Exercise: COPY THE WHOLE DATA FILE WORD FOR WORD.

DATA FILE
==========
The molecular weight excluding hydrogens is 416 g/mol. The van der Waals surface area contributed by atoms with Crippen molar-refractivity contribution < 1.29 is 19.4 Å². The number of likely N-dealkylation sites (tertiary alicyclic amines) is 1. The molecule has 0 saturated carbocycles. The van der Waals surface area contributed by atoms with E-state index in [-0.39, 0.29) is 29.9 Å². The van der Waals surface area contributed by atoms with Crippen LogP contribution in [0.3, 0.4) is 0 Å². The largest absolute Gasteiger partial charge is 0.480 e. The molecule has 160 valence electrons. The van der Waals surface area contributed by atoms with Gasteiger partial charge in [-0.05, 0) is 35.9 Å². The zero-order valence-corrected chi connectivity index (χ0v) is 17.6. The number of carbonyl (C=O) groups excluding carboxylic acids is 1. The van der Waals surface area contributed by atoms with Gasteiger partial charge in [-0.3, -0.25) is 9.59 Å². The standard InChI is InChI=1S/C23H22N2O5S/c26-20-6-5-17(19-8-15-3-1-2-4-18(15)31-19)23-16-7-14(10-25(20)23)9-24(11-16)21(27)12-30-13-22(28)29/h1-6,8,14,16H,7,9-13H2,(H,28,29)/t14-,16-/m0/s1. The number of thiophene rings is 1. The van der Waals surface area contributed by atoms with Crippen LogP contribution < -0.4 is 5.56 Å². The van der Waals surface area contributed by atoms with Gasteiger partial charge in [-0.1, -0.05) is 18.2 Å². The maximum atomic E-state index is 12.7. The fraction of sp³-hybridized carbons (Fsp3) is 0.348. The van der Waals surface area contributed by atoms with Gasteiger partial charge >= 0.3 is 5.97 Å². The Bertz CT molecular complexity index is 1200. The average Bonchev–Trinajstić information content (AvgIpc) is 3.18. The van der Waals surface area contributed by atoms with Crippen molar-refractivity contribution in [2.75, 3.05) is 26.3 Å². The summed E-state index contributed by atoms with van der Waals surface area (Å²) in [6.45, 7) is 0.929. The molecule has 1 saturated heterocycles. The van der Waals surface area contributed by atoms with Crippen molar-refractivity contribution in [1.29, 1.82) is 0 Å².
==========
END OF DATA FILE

The molecular weight excluding hydrogens is 416 g/mol. The van der Waals surface area contributed by atoms with Crippen molar-refractivity contribution < 1.29 is 19.4 Å². The number of likely N-dealkylation sites (tertiary alicyclic amines) is 1. The molecule has 0 saturated carbocycles. The van der Waals surface area contributed by atoms with E-state index in [-0.39, 0.29) is 29.9 Å². The van der Waals surface area contributed by atoms with Crippen LogP contribution in [0.3, 0.4) is 0 Å². The largest absolute Gasteiger partial charge is 0.480 e. The molecule has 160 valence electrons. The van der Waals surface area contributed by atoms with Gasteiger partial charge in [-0.05, 0) is 35.9 Å². The zero-order valence-corrected chi connectivity index (χ0v) is 17.6. The number of carbonyl (C=O) groups excluding carboxylic acids is 1. The van der Waals surface area contributed by atoms with Gasteiger partial charge in [-0.3, -0.25) is 9.59 Å². The standard InChI is InChI=1S/C23H22N2O5S/c26-20-6-5-17(19-8-15-3-1-2-4-18(15)31-19)23-16-7-14(10-25(20)23)9-24(11-16)21(27)12-30-13-22(28)29/h1-6,8,14,16H,7,9-13H2,(H,28,29)/t14-,16-/m0/s1. The number of thiophene rings is 1. The van der Waals surface area contributed by atoms with Crippen LogP contribution < -0.4 is 5.56 Å². The van der Waals surface area contributed by atoms with Gasteiger partial charge in [-0.1, -0.05) is 18.2 Å². The maximum atomic E-state index is 12.7. The fraction of sp³-hybridized carbons (Fsp3) is 0.348. The van der Waals surface area contributed by atoms with Gasteiger partial charge >= 0.3 is 5.97 Å². The Bertz CT molecular complexity index is 1200. The average Bonchev–Trinajstić information content (AvgIpc) is 3.18. The van der Waals surface area contributed by atoms with Crippen molar-refractivity contribution in [2.75, 3.05) is 26.3 Å². The summed E-state index contributed by atoms with van der Waals surface area (Å²) in [6.45, 7) is 0.929. The molecule has 1 saturated heterocycles. The van der Waals surface area contributed by atoms with Crippen molar-refractivity contribution in [1.29, 1.82) is 0 Å².